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Tiger Woods’ ex tried to revive public lawsuit that was thrown out

The former girlfriend of Tiger Woods has filed a 53-page brief in a Florida state appeals court in an effort to revive her public lawsuit against him after a judge threw it out in May.

The document was submitted by the attorney for Erica Herman, who argued that the trial court erred when it decided to push the dispute out of public court and into private arbitration.

The brief also restates that Herman, a former employee at Woods’ restaurant in Florida, was subject to sexual harassment from the famed golfer and therefore should not be compelled to resolve the dispute in private arbitration. Herman’s attorney cites a recently enacted federal law that invalidates non-disclosure agreements (NDA) and forced arbitration in cases of sexual assault or harassment.

“Congress recently passed the Ending Forced Arbitration Of Sexual Assault And Sexual Harassment Act of 2021, precisely to prevent a plaintiff like Ms. Herman from being forced into arbitration by a former boss and sexual partner related to her employment and sexual relationship,” said the brief from the attorney, Benjamin Hodas.

2022 U.S. Open

Erica Herman and Tiger Woods at the 2022 U.S. Open match between Serena Williams and Anett Kontaveit at USTA Billie Jean King National Tennis Center in New York City. (Photo: Matthew Stockman/Getty Images)

What is the issue with Tiger Woods?

Herman previously argued that Woods pursued a sexual relationship with her when she was his employee and then forced her to sign a non-disclosure agreement about it – or be fired from her job if she did not.

The purported NDA between them from 2017 required her to resolve disputes in private arbitration, but Herman has disputed the validity of that NDA and said she does not recall signing it.

“No one should be forced out of court and into arbitration without proof that they agreed to arbitrate,” said the brief recently filed in Florida’s Fourth District Court of Appeal. “But that happened here. The trial court allowed the Appellee (Tiger Woods) to force the Appellant (Erica Herman) out of court without even threshold evidence that he and she agreed to arbitrate. The burden was not high for the Appellee, but he failed to meet it.”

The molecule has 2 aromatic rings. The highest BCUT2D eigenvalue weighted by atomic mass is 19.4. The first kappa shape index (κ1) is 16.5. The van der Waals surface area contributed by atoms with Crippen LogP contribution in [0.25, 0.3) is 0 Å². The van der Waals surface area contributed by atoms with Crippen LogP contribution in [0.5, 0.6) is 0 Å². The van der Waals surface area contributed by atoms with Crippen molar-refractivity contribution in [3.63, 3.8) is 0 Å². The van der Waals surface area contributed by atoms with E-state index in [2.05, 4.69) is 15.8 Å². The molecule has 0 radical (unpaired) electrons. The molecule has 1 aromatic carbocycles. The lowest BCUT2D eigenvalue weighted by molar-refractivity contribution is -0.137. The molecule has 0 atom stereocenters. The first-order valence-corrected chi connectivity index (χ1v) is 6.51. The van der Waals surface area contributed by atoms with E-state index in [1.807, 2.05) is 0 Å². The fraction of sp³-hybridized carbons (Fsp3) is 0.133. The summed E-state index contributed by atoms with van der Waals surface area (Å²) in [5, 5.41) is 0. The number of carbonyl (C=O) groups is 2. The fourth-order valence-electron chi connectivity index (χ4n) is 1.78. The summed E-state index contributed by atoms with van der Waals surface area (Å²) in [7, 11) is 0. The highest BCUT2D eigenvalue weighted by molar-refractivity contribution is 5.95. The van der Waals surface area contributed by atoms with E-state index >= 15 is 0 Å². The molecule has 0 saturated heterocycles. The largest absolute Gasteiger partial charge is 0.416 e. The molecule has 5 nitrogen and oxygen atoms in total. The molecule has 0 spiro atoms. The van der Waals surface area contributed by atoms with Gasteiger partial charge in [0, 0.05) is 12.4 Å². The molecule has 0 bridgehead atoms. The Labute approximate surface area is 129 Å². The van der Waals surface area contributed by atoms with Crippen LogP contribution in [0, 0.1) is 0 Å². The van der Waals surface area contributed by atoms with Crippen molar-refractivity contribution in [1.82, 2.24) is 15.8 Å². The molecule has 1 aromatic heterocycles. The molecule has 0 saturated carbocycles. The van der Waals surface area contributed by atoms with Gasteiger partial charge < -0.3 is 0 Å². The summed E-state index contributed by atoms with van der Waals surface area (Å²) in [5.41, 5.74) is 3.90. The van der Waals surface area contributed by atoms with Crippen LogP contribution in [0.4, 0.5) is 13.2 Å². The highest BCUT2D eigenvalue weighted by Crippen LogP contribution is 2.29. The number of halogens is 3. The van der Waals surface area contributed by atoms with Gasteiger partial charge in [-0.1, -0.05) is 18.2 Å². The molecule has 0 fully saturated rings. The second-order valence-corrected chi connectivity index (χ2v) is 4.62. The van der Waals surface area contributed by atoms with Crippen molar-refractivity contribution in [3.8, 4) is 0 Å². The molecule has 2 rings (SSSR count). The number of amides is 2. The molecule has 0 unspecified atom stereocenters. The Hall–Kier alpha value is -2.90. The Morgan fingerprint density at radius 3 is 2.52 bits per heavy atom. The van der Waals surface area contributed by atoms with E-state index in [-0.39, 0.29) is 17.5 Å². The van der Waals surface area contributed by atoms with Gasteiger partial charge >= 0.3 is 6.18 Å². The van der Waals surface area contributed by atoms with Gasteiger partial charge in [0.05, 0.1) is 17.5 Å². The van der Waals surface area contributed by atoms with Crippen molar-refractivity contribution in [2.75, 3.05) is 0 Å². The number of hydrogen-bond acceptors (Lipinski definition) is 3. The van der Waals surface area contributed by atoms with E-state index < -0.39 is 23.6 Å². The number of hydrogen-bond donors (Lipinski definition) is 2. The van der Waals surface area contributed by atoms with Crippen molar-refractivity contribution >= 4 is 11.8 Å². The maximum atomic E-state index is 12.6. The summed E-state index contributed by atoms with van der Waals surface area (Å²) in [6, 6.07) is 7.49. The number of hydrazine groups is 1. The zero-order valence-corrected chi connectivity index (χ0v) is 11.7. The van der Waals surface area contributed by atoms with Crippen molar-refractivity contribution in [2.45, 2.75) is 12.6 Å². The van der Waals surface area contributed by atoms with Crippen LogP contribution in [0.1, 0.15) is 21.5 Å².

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Herman’s appeal stems from a lawsuit she filed against Woods in March that sought to have the NDA declared invalid. In October, she filed a separate lawsuit against the trust Woods established for his residence in Florida, claiming she had an oral tenancy agreement to remain there about five more years but was locked out of the house in violation of that agreement. She claimed more than $30 million in damages in that lawsuit, which she voluntarily suspended in June pending the resolution of the appeal at issue against Woods with her recently filed brief.

Tiger Woods of the United States and girlfriend Erica Herman depart the opening ceremony for the 2018 Ryder Cup at Le Golf National on September 27, 2018 in Paris, France. (Photo by Stuart Franklin/Getty Images)

What is Woods’ response?

His attorney didn’t return a message seeking comment. He previously denied that Herman had an oral tenancy agreement and said she is “not a victim of sexual assault or abuse sought to be protected by Congress when enacting the statute.”

He also described her as a “jilted ex-girlfriend” who was making “specious claims” to put pressure on Woods, who famously guards his privacy. His position is that the NDA from 2017 is “valid on its face.”

Herman’s attorney disagrees. His appeals brief was filed after he previously asked the trial court judge to reconsider her ruling in May, which was denied.

“Neither party behaved as if the purported agreement (from 2017) governed anything they did,” Herman’s new brief states. “In particular, in October 2022, a dispute arose between Mr. Woods and Ms. Herman, about whether she would be permitted to continue living in the house and whether their relationship would continue. Mr. Woods did not take the dispute to arbitration. Instead, he deployed a scheme of trickery and threats to eject Ms. Herman from the house, take her personal property and pets, and break up with her.”

Follow reporter Brent Schrotenboer @Schrotenboer. Email: bschrotenb@usatoday.com

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